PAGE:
Authors' reply re: Cesarean section in the second delivery to prevent anal incontinence after asymptomatic obstetrical anal sphincter injury: the EPIC multicenter randomized trial. (Response to BJOG-20-2022)
Authors' reply re: Cesarean section in the second delivery to prevent anal incontinence after asymptomatic obstetrical anal sphincter injury: the EPIC multicenter randomized trial Dear editor, We thank Sultan et al (1), whose pioneering work is a source of inspiration, for their interest in our EPIC study and their relevant questions (2). We started our project more than ten years ago with the hypothesis than cesarean section is protective in case of anal sphincter lesions to prevent anal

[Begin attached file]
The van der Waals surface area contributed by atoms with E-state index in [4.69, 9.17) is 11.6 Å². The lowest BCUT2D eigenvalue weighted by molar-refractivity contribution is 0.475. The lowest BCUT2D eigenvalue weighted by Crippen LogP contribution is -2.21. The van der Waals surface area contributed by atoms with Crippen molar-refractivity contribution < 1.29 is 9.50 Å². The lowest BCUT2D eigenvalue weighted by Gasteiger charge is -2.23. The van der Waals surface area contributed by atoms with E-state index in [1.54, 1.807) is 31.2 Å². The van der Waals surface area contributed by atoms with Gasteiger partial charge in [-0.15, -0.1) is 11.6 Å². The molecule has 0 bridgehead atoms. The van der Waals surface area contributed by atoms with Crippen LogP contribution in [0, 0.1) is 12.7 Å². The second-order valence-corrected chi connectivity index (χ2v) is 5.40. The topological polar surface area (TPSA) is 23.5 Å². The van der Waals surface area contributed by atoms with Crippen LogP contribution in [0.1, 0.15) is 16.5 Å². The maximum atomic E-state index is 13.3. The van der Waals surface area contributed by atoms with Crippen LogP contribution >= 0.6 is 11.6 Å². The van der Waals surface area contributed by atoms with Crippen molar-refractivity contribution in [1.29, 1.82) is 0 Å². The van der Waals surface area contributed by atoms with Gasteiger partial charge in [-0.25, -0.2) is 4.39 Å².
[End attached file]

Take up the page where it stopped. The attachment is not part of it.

... prevent anal incontinence, and like them we were quite surprised by the results showing that a cesarean section for the subsequent delivery failed to prevent anal incontinence 8 months after delivery. We agree of course that long term follow-up should be performed. We agree that the difference between a scar and a sphincter defect is sometime difficult to distinguish. We also agree that the use of a validated ultrasound score may be useful but none was available when we designed our study 14 years ago. We did not plan an independent review of ultrasound interpretation because we previously showed 98.9% inter-observer concordance in our center in a previous study you mentioned (3) . A large number of sub-group analyses was not planned in order to avoid inflation of type 1 error. We do however agree that the description of anal sphincter lesions must be detailed, which it is why we evaluated the levator muscle, internal and external sphincter (deep and superficial fibers) according to their angulation defect as well as their depth and length. Levator muscle and internal anal sphincter lesions were too rare to deserve statistical test. Nonetheless, our analysis did not show a benefit of cesarean section, even in case of severe anal sphincter lesions with more than 90°angulation, more than 50% height and 50% thickness (p=0.78). The statement that 85% of forceps deliveries had an undiagnosed OASI is an overstatement. Anal sphincter lesions were diagnosed by ultrasound in 231 of 391 patients (59%) with a first delivery by forceps, of which 159 (69%) were undiagnosed at delivery. These findings are consistent with those we reported in 2000 (3). We did not perform anorectal manometry according to practice guidelines (4), since it is not well correlated with sphincter defects and because manometric results are less relevant than anal symptoms. Treating a low level of pressure, particularly with surgery such as cesarean section would not be recommended, whereas treating a symptom would be justified.